Cats and Theories
a blog by coticheque
a blog by coticheque

Supermarkets and human dignity

There’re certain activities in the world that are demeaning to the human nature. If you want to lose any hope in humanity (or any impression of human dignity), just go to a supermarket. That’s where you clearly find that most people are either borderline retarded, or, despite centuries of inhabiting the civilized world and millennia of common coexistence with others, people are still alarmingly ill-equipped to live in a society. Perhaps, centuries of civilization are not enough to wipe out barbaric instincts from peoples’ brains.

In 2020, a year when you’re supposed to finally take the concept of personal space seriously, people just cannot wrap their mind around it. So remember your last visit to a supermarket. Visualize it. Here’s a woman that cannot wait for 2 seconds until you’re done with extracting a package of frozen broccoli from the freezer – so she would literally step on your toes. Here’s another woman who is certain that if you stand as close to the cashier as possible, it will make the line and thus the waiting time shorter. So instead of respecting social distance, she would just breath down your neck. Or here’s a woman that is studying every available package of salmon on the shelf and is carefully choosing among 10 similar options, clearly ignoring the signs of impatience from the other shoppers. I’m sure you’re well familiar with those personalities and situations, as they’re just way too common, archetypical, I would say.

And this of course extends not only to supermarkets, but also to public transport and even to life in multi-storey apartment buildings. People struggle to figure out the basic ethics of public space behavior. By the way, the same people also have a right to vote in democratic elections. Just saying.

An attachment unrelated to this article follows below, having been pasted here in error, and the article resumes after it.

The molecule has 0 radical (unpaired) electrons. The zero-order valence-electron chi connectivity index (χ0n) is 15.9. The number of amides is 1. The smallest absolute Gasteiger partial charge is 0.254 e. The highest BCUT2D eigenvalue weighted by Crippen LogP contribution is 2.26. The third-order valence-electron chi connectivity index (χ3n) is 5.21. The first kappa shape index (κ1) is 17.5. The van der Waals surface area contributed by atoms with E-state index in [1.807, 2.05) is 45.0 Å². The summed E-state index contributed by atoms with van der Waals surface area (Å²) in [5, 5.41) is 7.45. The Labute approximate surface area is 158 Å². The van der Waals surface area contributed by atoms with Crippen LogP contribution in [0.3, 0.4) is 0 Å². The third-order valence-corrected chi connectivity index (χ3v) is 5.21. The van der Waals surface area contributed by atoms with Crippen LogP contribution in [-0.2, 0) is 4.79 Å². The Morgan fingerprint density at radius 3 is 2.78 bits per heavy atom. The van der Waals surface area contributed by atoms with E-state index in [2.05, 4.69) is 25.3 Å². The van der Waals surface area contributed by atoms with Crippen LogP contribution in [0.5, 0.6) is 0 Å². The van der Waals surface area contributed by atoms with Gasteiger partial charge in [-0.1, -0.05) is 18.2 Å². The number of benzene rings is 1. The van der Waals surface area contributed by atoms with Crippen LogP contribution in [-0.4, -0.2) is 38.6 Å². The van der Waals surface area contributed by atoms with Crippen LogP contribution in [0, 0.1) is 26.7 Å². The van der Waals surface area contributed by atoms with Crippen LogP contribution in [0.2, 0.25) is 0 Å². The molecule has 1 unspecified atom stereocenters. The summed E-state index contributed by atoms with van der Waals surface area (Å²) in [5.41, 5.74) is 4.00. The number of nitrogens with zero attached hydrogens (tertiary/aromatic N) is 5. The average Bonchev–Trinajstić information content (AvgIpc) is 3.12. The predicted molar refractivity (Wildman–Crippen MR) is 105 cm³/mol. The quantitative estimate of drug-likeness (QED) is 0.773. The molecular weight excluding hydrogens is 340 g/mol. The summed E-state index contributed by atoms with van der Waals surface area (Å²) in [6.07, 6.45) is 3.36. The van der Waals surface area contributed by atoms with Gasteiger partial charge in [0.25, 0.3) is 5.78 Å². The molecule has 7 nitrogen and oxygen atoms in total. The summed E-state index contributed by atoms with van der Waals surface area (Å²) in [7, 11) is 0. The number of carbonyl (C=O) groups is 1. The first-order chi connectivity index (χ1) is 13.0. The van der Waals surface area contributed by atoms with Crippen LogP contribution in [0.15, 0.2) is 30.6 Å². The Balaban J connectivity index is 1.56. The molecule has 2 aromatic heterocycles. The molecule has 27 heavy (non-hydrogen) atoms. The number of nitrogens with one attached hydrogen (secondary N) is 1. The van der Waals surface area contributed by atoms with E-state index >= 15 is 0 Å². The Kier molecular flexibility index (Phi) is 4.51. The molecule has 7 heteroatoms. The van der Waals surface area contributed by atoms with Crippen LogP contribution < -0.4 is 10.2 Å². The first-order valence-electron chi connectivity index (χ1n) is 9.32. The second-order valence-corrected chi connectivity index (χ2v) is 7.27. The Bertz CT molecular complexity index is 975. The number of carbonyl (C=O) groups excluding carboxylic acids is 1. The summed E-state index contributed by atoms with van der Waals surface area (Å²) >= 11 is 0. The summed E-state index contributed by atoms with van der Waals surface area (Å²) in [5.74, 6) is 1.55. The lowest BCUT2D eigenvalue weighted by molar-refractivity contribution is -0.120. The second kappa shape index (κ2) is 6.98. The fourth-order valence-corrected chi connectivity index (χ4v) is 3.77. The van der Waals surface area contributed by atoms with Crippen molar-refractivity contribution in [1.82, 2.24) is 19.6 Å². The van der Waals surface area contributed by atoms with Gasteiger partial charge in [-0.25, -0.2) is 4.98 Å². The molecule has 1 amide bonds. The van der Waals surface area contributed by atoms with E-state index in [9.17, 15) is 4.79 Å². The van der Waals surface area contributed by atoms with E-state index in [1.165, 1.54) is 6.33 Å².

So, many times I’ve been asking myself what’s more preferable: life in an urban environment or in some place more desolated and less populous. The problem with the nature is that it’s meaningless and boring. As Hannah Arendt rightfully claimed, only the stuff created by human hands has a faculty of bearing sense – the man-made realm is the only thing that can present any interest. At the same time, life in a city is unbearable. As we have already seen, what makes it unbearable is the necessity to coexist with others.

A few days ago I came to realization that there’s actually one logical solution here… living in a deserted city abandoned by people! Yes, sounds like a scenario from a post-apocalyptic timeline of the latest Gibson’s book, or a setting of some dystopian movie. Fortunately, ghost towns exist in real life, some of them much closer than you would expect. For instance, the city of Porto. Due to a number of poorly-designed housing policies of the past century and a mishandled economic crisis, half of Porto currently stands abandoned. There’re entire streets in the city where no single window lights up in the darkness of the evening. It also happens to be my favorite town, so all dots are sort of connected now. And luckily, Porto is located in the EU where supermarkets offer online orders with a doorstep delivery.

So save your soul, your dignity and your hope in humanity, and order your groceries online.

And preferably avoid sharing your habitat with other representatives of your species. Move to Porto.

(I hope it sounds like an appropriate promo material for a # Visit Portugal media campaign)

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